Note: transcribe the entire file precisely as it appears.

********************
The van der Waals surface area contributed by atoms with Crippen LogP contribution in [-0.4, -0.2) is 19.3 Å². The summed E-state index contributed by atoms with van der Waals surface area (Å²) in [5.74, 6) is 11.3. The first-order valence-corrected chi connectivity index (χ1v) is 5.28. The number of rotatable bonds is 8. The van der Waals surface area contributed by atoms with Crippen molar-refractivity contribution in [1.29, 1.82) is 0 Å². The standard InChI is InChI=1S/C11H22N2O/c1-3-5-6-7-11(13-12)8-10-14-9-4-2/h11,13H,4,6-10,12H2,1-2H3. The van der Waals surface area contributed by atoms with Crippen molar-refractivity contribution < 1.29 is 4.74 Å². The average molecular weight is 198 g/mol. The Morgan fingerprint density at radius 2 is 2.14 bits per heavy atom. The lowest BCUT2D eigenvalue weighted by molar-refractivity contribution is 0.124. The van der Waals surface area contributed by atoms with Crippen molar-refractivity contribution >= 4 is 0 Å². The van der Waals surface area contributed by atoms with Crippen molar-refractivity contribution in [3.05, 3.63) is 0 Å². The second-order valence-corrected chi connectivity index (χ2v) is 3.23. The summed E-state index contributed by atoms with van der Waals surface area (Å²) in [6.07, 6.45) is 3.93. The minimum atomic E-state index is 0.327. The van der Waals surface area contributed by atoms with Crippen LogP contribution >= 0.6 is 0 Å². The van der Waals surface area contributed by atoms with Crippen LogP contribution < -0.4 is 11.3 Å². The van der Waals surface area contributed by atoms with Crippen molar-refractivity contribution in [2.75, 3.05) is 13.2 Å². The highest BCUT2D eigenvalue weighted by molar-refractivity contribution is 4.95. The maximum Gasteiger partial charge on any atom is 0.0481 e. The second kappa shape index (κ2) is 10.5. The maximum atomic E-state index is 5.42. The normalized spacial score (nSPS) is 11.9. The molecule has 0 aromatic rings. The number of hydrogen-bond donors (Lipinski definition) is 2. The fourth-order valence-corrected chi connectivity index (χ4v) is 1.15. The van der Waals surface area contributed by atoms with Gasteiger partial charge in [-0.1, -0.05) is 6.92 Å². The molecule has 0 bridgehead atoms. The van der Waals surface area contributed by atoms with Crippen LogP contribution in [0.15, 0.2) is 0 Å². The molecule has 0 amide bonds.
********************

The van der Waals surface area contributed by atoms with Crippen LogP contribution in [-0.4, -0.2) is 19.3 Å². The summed E-state index contributed by atoms with van der Waals surface area (Å²) in [5.74, 6) is 11.3. The first-order valence-corrected chi connectivity index (χ1v) is 5.28. The number of rotatable bonds is 8. The van der Waals surface area contributed by atoms with Crippen molar-refractivity contribution in [1.29, 1.82) is 0 Å². The standard InChI is InChI=1S/C11H22N2O/c1-3-5-6-7-11(13-12)8-10-14-9-4-2/h11,13H,4,6-10,12H2,1-2H3. The van der Waals surface area contributed by atoms with Crippen molar-refractivity contribution < 1.29 is 4.74 Å². The average molecular weight is 198 g/mol. The Morgan fingerprint density at radius 2 is 2.14 bits per heavy atom. The lowest BCUT2D eigenvalue weighted by molar-refractivity contribution is 0.124. The van der Waals surface area contributed by atoms with Crippen molar-refractivity contribution >= 4 is 0 Å². The van der Waals surface area contributed by atoms with Crippen molar-refractivity contribution in [3.05, 3.63) is 0 Å². The second-order valence-corrected chi connectivity index (χ2v) is 3.23. The summed E-state index contributed by atoms with van der Waals surface area (Å²) in [6.07, 6.45) is 3.93. The minimum atomic E-state index is 0.327. The van der Waals surface area contributed by atoms with Crippen LogP contribution >= 0.6 is 0 Å². The van der Waals surface area contributed by atoms with Crippen LogP contribution < -0.4 is 11.3 Å². The van der Waals surface area contributed by atoms with Crippen molar-refractivity contribution in [2.75, 3.05) is 13.2 Å². The highest BCUT2D eigenvalue weighted by molar-refractivity contribution is 4.95. The maximum Gasteiger partial charge on any atom is 0.0481 e. The second kappa shape index (κ2) is 10.5. The maximum atomic E-state index is 5.42. The normalized spacial score (nSPS) is 11.9. The molecule has 0 aromatic rings. The number of hydrogen-bond donors (Lipinski definition) is 2. The fourth-order valence-corrected chi connectivity index (χ4v) is 1.15. The van der Waals surface area contributed by atoms with Gasteiger partial charge in [-0.1, -0.05) is 6.92 Å². The molecule has 0 bridgehead atoms. The van der Waals surface area contributed by atoms with Crippen LogP contribution in [0.15, 0.2) is 0 Å². The molecule has 0 amide bonds.